Nicholas St. North and the Battle of the Nightmare King
Santaff Clausen is the name of the city this takes place and there is magic in the world that this place harnesses. The imagination behind the book is fantastic as usual. I do plan on going on with this story and I ...more
There were so many things about this book that I loved. All the twists given to childhood characters was one of the best. The Man in the Moon, the Boogeyman and of course Santa Claus were all done in fresh ways. I even liked how djinns and Abdominable Snowmen were used in the ...more
Long ago, there lived a swashbuckling swordsman under the name of Nicholas St. North - North to his friends - who would one day be known to the world as Santa.
The possibilities were endless. Battles would be fought. Wonders revealed. Many journeys. Many lands. Many joys. Many sorrows.
North in his youth ran with the roughest lot - always looking to make a buck. When he stumbles upon the village of Santoff Claussen, he must (for the first time) decide what the true treasure is - gold ...more
So I went looking for the books and here is the first one. It is not what I was expecting and to be honest I am very glad. This book has not only the same feel as the film but a lot of the graphics have made the transition too.
However this is the story of St Nick master swordsman and master of the north. This is the very beginning of the story where as the film in rights is the very end.
So what of this ...more
In the center of a large forest, protected by a spirit that tempts trespassers with glittering jewels, and guarded by a ferocious bear that stalks the shadows, lies the hidden village of Santoff Claussen. This strange place is hidden from the world and is home to an odd group of i ...more
This was honestly so good. It's basically everything I need
in my life, which is sort of funny because the first time I watched the film ... well, I didn't really like it. But I've watched it many, many times since and it's one of my favorite animated films. So imagine my surprise when I find out that it's based off of books. Uh, I like books. Let's read the books. William Joyce certainly doesn't disappoint, even if this is a children's book. It captivated me the moment I began readi ...more
I saw Rise of the Guardians multiple times and I love that movie. I didn't know there was a series before the movie... There were a few differences but the ending, I assume, it's going to be the same.
What I normally appreciate about middle grade books is that they're always an adventure in itself. Getting into this one I was sure it was going to be intense and fast-paced.
Compared to other middle-grade books, this felt pretty chill. ...more
What made me love it now, as an adult, were the sweet characters: mainly North himself, a dashing and daring bandit king who realizes he has a hea ...more
I really enjoyed Joyce's creativity in this bo ...more
I expected to like the story a lot more, based on my enjoyment of some of Joyce's delightful picture books; also, I think the idea of the Guardians of Childhood sounds really exciting.
However, the writing in this book seems a bit shallow and hurried to me, and I felt didn't quite do justice to the grand concept. I kept wanting more character development. I wanted to linger in the imaginat ...more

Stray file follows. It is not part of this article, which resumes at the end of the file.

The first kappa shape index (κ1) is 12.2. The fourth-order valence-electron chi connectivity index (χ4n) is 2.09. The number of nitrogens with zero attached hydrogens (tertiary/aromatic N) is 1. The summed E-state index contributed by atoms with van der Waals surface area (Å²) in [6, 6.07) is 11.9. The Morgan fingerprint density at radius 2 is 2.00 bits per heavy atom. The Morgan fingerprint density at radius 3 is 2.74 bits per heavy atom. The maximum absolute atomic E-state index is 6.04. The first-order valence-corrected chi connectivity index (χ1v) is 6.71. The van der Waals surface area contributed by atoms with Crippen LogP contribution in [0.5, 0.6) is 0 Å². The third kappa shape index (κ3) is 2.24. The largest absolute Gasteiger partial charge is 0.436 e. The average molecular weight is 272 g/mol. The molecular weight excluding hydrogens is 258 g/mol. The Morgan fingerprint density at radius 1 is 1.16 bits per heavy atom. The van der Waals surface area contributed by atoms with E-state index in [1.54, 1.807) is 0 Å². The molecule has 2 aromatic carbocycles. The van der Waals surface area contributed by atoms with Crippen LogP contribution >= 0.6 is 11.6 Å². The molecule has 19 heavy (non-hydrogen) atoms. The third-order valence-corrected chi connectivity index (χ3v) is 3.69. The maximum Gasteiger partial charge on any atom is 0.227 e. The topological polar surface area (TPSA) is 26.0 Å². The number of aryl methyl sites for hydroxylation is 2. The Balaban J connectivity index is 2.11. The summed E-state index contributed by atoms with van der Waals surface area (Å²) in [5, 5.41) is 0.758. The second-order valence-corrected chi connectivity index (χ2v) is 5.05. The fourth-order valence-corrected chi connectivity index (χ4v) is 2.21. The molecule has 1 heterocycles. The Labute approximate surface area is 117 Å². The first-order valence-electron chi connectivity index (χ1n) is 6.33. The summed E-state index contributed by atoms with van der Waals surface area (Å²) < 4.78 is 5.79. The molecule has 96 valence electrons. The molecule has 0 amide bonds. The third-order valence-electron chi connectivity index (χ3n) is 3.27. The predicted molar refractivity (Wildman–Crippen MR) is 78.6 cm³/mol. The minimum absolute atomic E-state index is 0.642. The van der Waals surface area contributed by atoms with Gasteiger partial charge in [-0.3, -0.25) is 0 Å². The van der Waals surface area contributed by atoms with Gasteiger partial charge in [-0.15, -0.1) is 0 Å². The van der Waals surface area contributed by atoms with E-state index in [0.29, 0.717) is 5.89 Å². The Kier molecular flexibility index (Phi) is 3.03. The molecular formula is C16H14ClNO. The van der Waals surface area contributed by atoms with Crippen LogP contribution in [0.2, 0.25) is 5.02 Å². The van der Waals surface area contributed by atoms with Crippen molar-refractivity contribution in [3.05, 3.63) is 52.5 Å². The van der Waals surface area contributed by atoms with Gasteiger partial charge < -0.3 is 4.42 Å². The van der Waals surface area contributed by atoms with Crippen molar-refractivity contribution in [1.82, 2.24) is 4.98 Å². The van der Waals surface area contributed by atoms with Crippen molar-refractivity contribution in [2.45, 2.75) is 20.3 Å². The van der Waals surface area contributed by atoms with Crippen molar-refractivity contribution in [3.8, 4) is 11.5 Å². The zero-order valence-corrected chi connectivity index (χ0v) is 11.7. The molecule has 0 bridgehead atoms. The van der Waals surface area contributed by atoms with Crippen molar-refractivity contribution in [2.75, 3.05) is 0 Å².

The story unfolds in a ...more
Nicholas St. North, of the title, is Himself. SC. The Dude. This is his backstory, and I dug it. He is a thief with a heart so pure he passes all the magic tests, and that makes him a little cranky because he really wants his crew to buy his story and continue to follow his e ...more
Plus, one girl-child protagonist and, briefly, one disempowered female walk-on. That's it.
Books like this are how you train a class of third grade boys that girls don't matter, except as sources of naive adulation and objects to ...more
Way back when (2013) when I was living with my cousin and his family 'Rise of the Guardians' was my favourite movie to watch with his little boy (and also one of the only ones I could tolerate repeatedly) so I was super excited to read the children's books.
This is easy to read, absolutely enchanting and engaging I really didn't want to put this one down.
Highly HIGHLY recommend to all childr ...more
It may be because these books are meant for ages 7-11 so I won't be too critical. The language is pretty simple and there is not a lot of depth to the story. I'm probably too used to YA stuff like Harry Potter to really appreciate this book but it just doesn't seem ...more
I needed a new audiobook and wanted something fluffy, and whilst perusing my library wishlist, found this. So I checked it out, figuring, "It's Santa's origin story, right, so that's Christmas-y. Right?"
No, it really wasn't. But it did make me feel happy. And that's the next best thing.
The book begins with an innocent moonbeam who accidentally awakens an ancient evil. You know, the typical stuff.
From there, we follow the wiz ...more
Lots of action and adventure. We enjoyed the foreshadowing of Nicholas St. North and the fantastic little place called Santoff Claussen. The kids really attacked the idea that today's version of the fat, jolly man called Santa Claus could maybe kick some butt, if needed! And my daug ...more
"To understand pretending is to conquer all barriers of time and space."
The overall plot was a bit chaotic. There's definitely a lot going on—ancient spaceships, the magical Santoff Klaussen, nightmare creatures, a robotic djinni, wizards, Russian bandits, Yetis... But the wild imagination of it all is precisely what I would've loved as a child! I kinda loved it as an adult.
I love books like this that I think would be fun to read out loud, especially to read out loud to children.
I'll be continui...more